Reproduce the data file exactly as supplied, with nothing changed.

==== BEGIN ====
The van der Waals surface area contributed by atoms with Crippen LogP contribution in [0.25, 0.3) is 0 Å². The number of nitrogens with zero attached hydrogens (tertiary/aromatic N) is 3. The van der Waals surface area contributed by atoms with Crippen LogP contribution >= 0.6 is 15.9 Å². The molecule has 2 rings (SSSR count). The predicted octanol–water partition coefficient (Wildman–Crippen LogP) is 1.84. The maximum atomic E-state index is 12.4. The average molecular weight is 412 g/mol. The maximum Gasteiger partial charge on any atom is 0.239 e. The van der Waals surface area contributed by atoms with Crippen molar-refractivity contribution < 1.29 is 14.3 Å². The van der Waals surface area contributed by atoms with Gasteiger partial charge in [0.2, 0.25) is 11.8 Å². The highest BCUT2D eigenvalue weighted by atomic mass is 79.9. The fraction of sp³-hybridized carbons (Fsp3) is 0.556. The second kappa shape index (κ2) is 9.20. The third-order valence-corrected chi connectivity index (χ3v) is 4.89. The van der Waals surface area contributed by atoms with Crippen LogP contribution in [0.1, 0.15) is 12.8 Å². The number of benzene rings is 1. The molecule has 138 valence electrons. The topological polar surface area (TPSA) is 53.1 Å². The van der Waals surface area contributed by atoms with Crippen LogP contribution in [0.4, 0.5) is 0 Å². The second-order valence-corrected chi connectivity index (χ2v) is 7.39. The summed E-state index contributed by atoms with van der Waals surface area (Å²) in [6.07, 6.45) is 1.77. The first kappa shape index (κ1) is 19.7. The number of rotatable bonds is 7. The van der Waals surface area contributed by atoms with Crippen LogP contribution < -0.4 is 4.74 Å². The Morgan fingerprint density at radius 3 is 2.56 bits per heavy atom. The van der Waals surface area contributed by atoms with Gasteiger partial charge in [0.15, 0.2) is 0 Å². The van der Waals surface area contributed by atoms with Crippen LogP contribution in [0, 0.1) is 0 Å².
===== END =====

The van der Waals surface area contributed by atoms with Crippen LogP contribution in [0.25, 0.3) is 0 Å². The number of nitrogens with zero attached hydrogens (tertiary/aromatic N) is 3. The van der Waals surface area contributed by atoms with Crippen LogP contribution >= 0.6 is 15.9 Å². The molecule has 2 rings (SSSR count). The predicted octanol–water partition coefficient (Wildman–Crippen LogP) is 1.84. The maximum atomic E-state index is 12.4. The average molecular weight is 412 g/mol. The maximum Gasteiger partial charge on any atom is 0.239 e. The van der Waals surface area contributed by atoms with Crippen molar-refractivity contribution < 1.29 is 14.3 Å². The van der Waals surface area contributed by atoms with Gasteiger partial charge in [0.2, 0.25) is 11.8 Å². The highest BCUT2D eigenvalue weighted by atomic mass is 79.9. The fraction of sp³-hybridized carbons (Fsp3) is 0.556. The second kappa shape index (κ2) is 9.20. The third-order valence-corrected chi connectivity index (χ3v) is 4.89. The van der Waals surface area contributed by atoms with Crippen LogP contribution in [0.1, 0.15) is 12.8 Å². The number of benzene rings is 1. The molecule has 138 valence electrons. The topological polar surface area (TPSA) is 53.1 Å². The van der Waals surface area contributed by atoms with Crippen LogP contribution in [0.4, 0.5) is 0 Å². The second-order valence-corrected chi connectivity index (χ2v) is 7.39. The summed E-state index contributed by atoms with van der Waals surface area (Å²) in [6.07, 6.45) is 1.77. The first kappa shape index (κ1) is 19.7. The number of rotatable bonds is 7. The van der Waals surface area contributed by atoms with Crippen LogP contribution < -0.4 is 4.74 Å². The Morgan fingerprint density at radius 3 is 2.56 bits per heavy atom. The van der Waals surface area contributed by atoms with Gasteiger partial charge in [0.15, 0.2) is 0 Å². The van der Waals surface area contributed by atoms with Crippen LogP contribution in [0, 0.1) is 0 Å².